After receiving a good education, George A. Sleeman returned to Guelph to join the family business. George A. spent the next decade learning the family craft and recorded every detail in his notebook, including original family recipes. This notebook would later become the inspiration that led his grandson, John W. Sleeman, to reopen the brewery in the 1980s and allowed the Sleeman legacy to continue.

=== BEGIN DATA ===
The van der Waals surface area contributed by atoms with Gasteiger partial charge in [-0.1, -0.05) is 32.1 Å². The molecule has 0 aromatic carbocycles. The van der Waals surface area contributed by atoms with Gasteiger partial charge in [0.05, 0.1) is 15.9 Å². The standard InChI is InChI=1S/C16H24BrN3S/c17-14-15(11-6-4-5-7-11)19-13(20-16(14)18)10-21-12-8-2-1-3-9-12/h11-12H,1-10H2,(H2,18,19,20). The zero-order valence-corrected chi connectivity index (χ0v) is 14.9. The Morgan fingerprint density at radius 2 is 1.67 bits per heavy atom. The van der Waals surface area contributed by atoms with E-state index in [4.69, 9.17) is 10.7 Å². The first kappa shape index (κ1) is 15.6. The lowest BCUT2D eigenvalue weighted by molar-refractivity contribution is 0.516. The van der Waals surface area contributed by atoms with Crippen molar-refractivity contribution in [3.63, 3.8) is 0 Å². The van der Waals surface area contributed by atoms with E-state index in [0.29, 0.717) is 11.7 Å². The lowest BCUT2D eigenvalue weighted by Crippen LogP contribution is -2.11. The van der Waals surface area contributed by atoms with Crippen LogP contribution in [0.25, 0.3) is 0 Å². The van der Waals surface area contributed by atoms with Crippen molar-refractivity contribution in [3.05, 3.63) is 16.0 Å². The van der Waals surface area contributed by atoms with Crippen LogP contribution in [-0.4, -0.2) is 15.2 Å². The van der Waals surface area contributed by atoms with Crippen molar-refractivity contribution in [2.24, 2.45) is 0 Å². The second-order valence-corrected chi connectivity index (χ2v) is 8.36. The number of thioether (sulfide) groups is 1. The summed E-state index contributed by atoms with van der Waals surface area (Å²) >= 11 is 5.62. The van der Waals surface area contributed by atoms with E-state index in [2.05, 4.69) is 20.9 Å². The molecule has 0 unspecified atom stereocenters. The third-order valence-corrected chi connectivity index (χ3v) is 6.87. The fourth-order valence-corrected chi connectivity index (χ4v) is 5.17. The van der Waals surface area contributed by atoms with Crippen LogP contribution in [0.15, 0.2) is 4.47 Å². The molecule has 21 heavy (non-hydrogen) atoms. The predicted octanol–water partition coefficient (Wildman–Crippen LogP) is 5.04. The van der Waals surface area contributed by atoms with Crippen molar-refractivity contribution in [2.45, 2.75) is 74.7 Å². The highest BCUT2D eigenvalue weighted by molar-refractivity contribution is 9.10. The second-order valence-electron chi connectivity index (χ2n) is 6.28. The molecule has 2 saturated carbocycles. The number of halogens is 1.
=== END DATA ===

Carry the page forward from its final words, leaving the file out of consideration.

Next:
In 1898, George A. was sent to Ottawa as a sales agent to expand their operations and to open new breweries. Described as a quiet man, George A. did not particularly enjoy his role as a salesman and hoped this was his opportunity to open his own brewery in Ottawa. Although the brewing operations did not flourish, George A. was fortunate to avoid the infamous smuggling operations of Henry O. and his other brothers by virtue of being in Ottawa. Once the family was charged with smuggling in 1933 and lost their brewing rights, George A. stayed in Ottawa and worked for a construction company that was responsible for constructing and maintaining the Parliament and Governor General’s residence grounds.